• There are more business registrations for SaaS businesses
  • There are more searches on how to start a business
  • There have been more layoffs and hiring freezes in the tech sector
  • Therefore, more tech savvy people are starting their own businesses

There is no guarantee that the reasoning is correct, but it should be evident that the specific points lead to the general conclusion.

Inductive reasoning can be applied to writing, but the conclusion should be framed first, with more specific points following afterwards.

How to Highlight The Structure (Chapter 6)

This section seems the most dated. The general advice is good, but the particulars are outmoded.

The author mentions three styles, of highlighting structure, but I found one particular relevant, headings.

Headings

The key points for including headings are the following:

  • Never use only one element in a section.
    • Headings should call atttention to a group of ideas, not a single idea
  • Parallel ideas should be grouped at the same level.
    • It helps to use the same format for each heading or highlight. If they start with verbs, using a predicate-subject format is consistent and should be maintained.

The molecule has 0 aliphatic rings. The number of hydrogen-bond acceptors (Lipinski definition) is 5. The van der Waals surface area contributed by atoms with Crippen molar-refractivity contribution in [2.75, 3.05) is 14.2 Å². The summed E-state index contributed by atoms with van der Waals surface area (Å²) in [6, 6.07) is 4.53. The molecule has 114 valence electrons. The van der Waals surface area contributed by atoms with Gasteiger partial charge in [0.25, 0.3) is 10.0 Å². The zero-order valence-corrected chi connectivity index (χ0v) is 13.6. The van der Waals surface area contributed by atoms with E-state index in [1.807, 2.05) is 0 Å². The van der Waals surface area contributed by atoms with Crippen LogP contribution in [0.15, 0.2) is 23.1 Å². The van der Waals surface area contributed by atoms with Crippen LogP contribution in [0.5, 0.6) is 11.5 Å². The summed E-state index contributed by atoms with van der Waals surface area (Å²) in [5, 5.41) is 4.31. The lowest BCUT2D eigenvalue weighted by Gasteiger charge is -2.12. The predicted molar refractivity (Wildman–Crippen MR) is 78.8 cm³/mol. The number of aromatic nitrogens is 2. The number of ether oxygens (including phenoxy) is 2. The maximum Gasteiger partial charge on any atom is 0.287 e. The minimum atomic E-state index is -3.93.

• Limit the wording to the essence of the thought.
    • A heading should reference the subject, not be the subject or first sentence
  • Don’t regard the heading as part of the text.

Functional Programming

This paradigm will help….

  • Don’t reference the headings as part of the text as done above. Restating the heading is acceptable. People don’t read the heading as part of the text.

Decimal Points

I think where the author mentions decimal points, one could substitute bullet points and the advice would be just as good, if not better.

Contrary to what the author suggests, I wouldn’t go any deeper than 3 levels, and only if there is a very good reason. A single list of bullet points should be the ideal, and a sub-bullet point should only either reinforce the higher level point or introduce an exception.

Underlining

Don’t. Just don’t. Unless it’s a link. Underlining today indicates a link. Italics can be substituted, but should be used sparingly.

Conclusion

This book is a good reminder that structure is king in good technical writing.

Following the advice of your grade school writing class on outlining for research papers is still good advice for technical writing. Going from general or high level to specific or low-level is a clear way to express ideas.

However, some of the advice is fit for a different age, when attention wasn’t so fleeting. Absent are many items that would be appropriate about length and style for writing on the Internet.

I recommend this book, as it’s an easy read, but consider adding more contemporary advice from books such as Smart Brevity.